841D.01/217: Telegram

The Minister in Ireland (Gray) to the Secretary of State

141. For the Acting Secretary. Sir John Maffey returning from London told me on November 7 (reference my telegram number 136, November 1, 7 p.m.) that he had been informed that no decision by his Government had yet been taken on the question of the proposed note to Eire. He understood that there was a divergence of views in the Cabinet and that the matter was with the Prime Minister for final decision.

He had gained the impression that political considerations were responsible in part for the divergence of views. Some members of the Government were so strongly anti-de Valera that they would not open the door to him even though assured that he would refuse to come in and join us. They have in mind strong measures after the war. They feel that their constituents would not understand the reasons for offering de Valera an opportunity to gain credit by affording us facilities and that they would lose support. They do not seem to appreciate that a generous offer refused by de Valera would go far toward eliminating him as a trouble-making influence after the war nor will they believe that he has definitely nailed his flag to the mast of neutrality and will under no circumstances whatsoever join with [Page 161] United States. This irrational obstinacy is his fundamental weakness and should be exploited by United States and not ignored.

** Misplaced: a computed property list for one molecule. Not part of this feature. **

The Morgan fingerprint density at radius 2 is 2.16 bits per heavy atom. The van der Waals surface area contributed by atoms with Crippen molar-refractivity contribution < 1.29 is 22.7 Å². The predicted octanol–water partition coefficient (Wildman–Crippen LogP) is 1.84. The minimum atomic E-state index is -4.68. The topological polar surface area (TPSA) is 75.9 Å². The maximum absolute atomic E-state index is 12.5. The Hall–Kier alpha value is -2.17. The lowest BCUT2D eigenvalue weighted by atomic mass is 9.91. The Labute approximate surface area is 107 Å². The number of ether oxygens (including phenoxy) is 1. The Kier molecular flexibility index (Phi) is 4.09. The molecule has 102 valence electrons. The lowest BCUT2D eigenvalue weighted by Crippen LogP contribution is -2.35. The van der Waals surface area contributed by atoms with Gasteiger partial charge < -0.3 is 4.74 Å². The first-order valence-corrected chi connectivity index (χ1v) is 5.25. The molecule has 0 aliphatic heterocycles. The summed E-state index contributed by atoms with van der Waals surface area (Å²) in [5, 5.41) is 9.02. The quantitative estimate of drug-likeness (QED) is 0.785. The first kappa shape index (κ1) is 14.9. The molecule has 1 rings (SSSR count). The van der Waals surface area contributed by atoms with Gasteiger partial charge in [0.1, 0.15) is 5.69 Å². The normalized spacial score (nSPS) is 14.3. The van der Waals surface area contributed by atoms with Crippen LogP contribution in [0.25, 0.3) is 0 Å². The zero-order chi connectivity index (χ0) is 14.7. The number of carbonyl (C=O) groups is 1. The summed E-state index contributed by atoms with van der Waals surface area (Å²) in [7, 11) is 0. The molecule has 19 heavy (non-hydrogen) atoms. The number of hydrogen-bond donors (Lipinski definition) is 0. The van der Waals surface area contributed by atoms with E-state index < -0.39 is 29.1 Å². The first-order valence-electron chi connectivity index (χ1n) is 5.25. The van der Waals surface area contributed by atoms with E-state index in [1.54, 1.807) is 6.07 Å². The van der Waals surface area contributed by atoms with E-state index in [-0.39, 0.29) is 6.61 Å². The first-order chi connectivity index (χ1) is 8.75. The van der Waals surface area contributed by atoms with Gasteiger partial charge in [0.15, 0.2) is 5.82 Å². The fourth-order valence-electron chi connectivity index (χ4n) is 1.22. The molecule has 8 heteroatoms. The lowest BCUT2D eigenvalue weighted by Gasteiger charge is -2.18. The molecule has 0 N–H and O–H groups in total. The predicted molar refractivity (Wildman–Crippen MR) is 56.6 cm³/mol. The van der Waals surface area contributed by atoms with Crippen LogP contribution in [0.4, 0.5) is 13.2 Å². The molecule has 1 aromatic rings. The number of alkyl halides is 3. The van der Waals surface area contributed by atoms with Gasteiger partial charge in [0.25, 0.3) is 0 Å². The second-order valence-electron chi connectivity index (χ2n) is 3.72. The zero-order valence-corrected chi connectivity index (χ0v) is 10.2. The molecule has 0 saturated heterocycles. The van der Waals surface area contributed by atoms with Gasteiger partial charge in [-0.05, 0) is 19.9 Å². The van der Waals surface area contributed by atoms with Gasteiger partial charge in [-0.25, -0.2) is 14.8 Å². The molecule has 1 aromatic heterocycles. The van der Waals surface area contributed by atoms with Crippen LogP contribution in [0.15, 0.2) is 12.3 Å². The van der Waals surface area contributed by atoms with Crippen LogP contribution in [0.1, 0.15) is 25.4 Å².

They do not understand the American situation and the desirability for weakening Irish extremist opposition to Anglo-American understanding while the war continues instead of later. Nor will they accept the proposition that in the long view, it would be better for England as well as Eire that Eire should join the United Nations even at this late date.

Our view of other forces in the British Government opposing the President in my number 136 above referred to. We who are in Eire think it desirable to work out some concrete compromise joint understanding with a minimum delay which will serve both American and British long-range interests.

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